A spokesperson said: “These areas of water are classified as saline lagoons, which are rare habitats.
“The jellyfish now being seen are moon jellyfish (scientific name Aurelia aurila) the moon jellyfish, or moon jelly, is found throughout the world’s oceans. Around the size of a plate, it is recognisable by the four circles visible through the translucent white bell. These four circles are gonads, the reproductive organs located at the bottom of the stomach, and they are normally purple in colour. Moon jellies are common in UK seas and are often found washed up on shore. Jellyfish are 95% water and have no brain, blood or heart.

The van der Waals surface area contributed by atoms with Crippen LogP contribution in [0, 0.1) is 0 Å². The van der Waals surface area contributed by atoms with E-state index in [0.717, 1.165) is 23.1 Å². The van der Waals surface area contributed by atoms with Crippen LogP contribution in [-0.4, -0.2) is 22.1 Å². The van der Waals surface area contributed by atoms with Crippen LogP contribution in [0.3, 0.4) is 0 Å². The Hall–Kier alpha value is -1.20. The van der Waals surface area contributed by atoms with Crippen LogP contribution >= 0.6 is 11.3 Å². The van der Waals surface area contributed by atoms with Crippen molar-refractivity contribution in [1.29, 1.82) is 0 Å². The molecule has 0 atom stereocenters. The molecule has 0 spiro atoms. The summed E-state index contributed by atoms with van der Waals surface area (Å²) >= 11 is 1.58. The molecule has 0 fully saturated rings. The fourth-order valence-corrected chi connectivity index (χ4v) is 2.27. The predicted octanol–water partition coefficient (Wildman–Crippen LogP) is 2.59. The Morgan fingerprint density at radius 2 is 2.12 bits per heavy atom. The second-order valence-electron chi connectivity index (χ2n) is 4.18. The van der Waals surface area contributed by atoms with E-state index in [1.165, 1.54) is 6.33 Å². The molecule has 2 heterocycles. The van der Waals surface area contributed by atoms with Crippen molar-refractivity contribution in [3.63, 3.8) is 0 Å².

“Their sting is not strong enough to penetrate human skin, but it’s important to be cautious, as people’s sensitivity can vary and some individuals could have some irritation.”